By Nick van Terheyden aka Dr Nick, Principal, ECG Management Consulting
Host of Healthcare Upside Down – #HCupsidedown
Telehealth is a topic that many of us in the healthcare technology industry have talked about for decades. But no matter how close we thought we were, no matter how promising the technology, widespread adoption always seemed to be “two years away.”
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A Public Health Emergency (PHE), declared in response to the spread of COVID-19, included waivers from the Centers for Medicare & Medicaid Services (CMS) to ease the burden on hospitals and other providers during the pandemic. As CMS loosened regulations concerning virtual care, healthcare organizations quickly adopted telehealth, which enabled providers to continue seeing their patients during lockdowns while keeping patients out of healthcare settings unless absolutely necessary, thereby mitigating their risk of becoming infected with coronavirus.
The PHE has been extended 12 times since its implementation but is finally slated to end on May 11—along with many of the waivers that we have become accustomed to, including those for telehealth.
That won’t spell the end of virtual care. There have already been some additional targeted extensions, including a two-year extension of telehealth waivers for Medicare beneficiaries. But given the accelerated adoption of telemedicine among providers and patients, it’s fair to say the genie is out of the bottle.
Some of the pandemic-era telehealth waivers will survive the end of the PHE, but not every exception will continue to stay in place. Organizations will need to once again adapt to survive and thrive as a rush of healthcare disruptors enter the field.
Asif Shah Mohammed is a partner at ECG Management Consultants and leader of the firm’s digital health practice. He joins me on this episode to discuss changing rules, new players, and why it’s time to double down on virtual health technologies. Below are a few excerpts.
Appetite for innovation.
“I think the pandemic demonstrated that there is appetite for innovation by providers, especially when the legacy regulatory barriers and restrictions are reduced or eliminated. We saw how rapidly organizations scaled their telehealth programs. They also identified novel uses for virtual care, such as virtual rounding, emergency room video, handoffs, etc. Telehealth has been around for 40–50 years, but with the pandemic, suddenly everyone saw the value of it. And now I think telehealth is here to stay. The question is, how do we make it sustainable?”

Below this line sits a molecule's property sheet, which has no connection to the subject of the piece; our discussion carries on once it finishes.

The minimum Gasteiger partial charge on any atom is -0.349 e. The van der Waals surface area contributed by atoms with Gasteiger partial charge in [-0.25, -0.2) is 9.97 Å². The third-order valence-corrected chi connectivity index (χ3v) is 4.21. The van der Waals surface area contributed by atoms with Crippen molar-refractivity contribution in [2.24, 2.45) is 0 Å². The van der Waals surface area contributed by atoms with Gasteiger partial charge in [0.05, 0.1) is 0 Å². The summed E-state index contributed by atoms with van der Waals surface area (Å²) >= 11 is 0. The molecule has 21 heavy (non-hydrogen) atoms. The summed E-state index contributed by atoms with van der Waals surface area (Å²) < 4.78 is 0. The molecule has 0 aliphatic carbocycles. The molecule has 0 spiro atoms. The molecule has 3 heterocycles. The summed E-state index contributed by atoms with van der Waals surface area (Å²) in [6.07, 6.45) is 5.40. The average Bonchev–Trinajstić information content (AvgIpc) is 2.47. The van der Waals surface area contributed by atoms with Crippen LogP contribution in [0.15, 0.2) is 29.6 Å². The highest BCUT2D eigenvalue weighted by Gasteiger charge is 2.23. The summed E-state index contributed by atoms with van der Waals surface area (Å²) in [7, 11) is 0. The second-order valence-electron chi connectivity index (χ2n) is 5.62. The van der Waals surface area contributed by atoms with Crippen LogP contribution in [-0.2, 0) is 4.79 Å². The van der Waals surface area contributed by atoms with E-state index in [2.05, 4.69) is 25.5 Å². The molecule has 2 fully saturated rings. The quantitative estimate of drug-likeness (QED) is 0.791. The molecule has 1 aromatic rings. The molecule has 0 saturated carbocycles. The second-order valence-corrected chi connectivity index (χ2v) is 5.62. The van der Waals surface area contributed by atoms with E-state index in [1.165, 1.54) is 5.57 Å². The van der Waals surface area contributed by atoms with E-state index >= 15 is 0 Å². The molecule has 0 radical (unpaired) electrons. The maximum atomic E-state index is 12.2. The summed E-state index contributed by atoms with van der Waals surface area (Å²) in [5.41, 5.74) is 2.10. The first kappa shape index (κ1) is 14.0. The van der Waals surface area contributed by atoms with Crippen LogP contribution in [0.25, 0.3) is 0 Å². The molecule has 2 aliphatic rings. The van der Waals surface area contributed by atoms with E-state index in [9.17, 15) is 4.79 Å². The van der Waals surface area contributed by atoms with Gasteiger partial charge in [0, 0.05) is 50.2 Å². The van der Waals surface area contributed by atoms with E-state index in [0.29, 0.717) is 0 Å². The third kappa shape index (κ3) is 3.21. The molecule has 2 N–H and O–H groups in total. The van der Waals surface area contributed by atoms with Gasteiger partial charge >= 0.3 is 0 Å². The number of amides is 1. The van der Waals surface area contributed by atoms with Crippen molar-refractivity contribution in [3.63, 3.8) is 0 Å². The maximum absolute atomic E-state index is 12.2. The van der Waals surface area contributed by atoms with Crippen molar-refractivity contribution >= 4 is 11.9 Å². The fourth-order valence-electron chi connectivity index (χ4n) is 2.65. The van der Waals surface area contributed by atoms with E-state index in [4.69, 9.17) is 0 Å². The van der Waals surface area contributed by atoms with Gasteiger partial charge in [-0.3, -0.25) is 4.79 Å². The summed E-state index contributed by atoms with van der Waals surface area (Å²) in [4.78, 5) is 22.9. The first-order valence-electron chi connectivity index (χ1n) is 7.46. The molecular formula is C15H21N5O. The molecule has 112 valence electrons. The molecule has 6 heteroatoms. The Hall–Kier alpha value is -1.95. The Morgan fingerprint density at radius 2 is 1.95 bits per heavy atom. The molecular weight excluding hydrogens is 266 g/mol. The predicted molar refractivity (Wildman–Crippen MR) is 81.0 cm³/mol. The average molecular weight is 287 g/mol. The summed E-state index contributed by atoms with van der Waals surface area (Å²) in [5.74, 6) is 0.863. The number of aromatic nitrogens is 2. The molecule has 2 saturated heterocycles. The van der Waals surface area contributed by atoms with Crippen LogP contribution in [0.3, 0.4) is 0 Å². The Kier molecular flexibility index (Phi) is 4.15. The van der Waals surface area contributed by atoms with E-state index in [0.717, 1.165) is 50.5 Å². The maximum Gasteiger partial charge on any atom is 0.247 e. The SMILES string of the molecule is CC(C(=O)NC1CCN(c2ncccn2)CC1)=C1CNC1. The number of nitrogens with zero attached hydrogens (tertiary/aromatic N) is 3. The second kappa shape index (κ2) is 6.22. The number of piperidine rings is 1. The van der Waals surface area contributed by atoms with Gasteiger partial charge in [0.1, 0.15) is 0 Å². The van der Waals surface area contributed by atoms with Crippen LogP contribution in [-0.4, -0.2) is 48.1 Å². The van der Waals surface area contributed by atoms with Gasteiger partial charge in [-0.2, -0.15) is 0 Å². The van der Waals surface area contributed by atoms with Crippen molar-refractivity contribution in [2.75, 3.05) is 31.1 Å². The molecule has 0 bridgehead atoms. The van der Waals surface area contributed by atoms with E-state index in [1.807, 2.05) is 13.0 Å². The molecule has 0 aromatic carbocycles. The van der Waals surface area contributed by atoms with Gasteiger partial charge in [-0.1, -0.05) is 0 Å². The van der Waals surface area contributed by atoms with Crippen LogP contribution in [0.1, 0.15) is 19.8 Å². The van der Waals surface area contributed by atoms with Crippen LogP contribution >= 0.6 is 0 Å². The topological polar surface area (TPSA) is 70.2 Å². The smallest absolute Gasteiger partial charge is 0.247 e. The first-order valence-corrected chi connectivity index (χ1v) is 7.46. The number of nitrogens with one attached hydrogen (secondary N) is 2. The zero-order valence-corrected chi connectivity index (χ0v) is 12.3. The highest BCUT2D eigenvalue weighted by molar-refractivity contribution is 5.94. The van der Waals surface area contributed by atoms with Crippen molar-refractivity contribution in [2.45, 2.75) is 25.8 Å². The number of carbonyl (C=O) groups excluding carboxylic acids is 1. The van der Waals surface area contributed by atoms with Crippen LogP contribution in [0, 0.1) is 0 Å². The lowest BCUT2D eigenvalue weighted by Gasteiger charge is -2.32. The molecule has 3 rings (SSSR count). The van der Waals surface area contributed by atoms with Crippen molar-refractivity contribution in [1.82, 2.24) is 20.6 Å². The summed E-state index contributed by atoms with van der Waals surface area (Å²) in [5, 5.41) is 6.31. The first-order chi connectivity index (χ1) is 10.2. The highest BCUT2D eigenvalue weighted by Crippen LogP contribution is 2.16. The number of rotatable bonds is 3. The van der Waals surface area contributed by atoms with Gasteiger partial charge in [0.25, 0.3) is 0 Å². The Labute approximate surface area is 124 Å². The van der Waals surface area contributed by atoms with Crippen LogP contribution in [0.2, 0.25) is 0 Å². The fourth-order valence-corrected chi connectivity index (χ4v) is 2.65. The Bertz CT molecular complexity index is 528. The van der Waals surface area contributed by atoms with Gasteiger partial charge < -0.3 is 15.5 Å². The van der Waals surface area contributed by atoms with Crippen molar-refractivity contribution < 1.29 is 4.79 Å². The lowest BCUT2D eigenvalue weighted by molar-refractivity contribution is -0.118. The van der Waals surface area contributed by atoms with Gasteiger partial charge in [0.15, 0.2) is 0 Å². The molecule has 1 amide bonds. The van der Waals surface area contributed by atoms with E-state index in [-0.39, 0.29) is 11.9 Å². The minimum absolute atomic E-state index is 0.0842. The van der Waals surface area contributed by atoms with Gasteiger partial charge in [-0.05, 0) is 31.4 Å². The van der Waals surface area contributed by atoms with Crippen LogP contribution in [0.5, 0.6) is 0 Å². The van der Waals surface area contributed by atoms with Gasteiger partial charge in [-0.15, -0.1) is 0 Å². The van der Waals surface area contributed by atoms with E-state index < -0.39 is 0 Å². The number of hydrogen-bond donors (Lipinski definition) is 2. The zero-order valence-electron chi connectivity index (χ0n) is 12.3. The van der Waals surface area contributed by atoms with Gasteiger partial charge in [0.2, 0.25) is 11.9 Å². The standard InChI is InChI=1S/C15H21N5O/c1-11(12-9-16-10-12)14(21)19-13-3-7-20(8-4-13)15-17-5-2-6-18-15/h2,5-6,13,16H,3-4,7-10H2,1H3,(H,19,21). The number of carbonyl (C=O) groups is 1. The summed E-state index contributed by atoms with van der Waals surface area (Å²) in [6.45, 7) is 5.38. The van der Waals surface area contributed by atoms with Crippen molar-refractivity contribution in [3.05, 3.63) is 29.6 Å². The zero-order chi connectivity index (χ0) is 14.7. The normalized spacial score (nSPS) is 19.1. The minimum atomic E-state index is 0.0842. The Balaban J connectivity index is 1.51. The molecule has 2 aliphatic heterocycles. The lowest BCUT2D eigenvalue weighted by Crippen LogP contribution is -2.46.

Lingering concern about overuse, misuse of telehealth.
“There has always been a consideration about [telehealth promoting] overutilization of healthcare services. As Congress has been thinking about telehealth, they’re saying, ‘how do we make sure that we’re able to provide telehealth for our Medicare beneficiaries? They’re not overusing this service, and it is being provided appropriately.’ At the same time, there are opportunities for folks to overuse this type of care. So that’s been the core impediment.”
Competing—and partnering—with disruptors.
“Several nontraditional competitors are advancing telehealth solutions, and they’re very well-funded startups. You’re seeing partnerships with health systems, health plans, and employers, as well as direct-to-consumer models. But local health systems and service providers have something these nontraditional players do not—familiarity. The personal bonds between patients and physicians cannot be easily replaced. So it is on this basis that health systems can continue to effectively compete with these nontraditional players, by expanding their telehealth capabilities and developing a cohort of community providers to render telehealth services.”
This article was originally published on the ECG Management Consulting blog and is republished here with permission.
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The US spends more on healthcare per capita than any other country on the planet. So why don’t we have superior outcomes? Why haven’t the principles of capitalism prevailed? And why do American consumers have so much trouble accessing and paying for healthcare? Dive into these and other issues on Healthcare Upside/Down with ECG principal Dr. Nick van Terheyden and guest panelists as they discuss the upsides and downsides of healthcare in the US, and how to make the system work for everyone.
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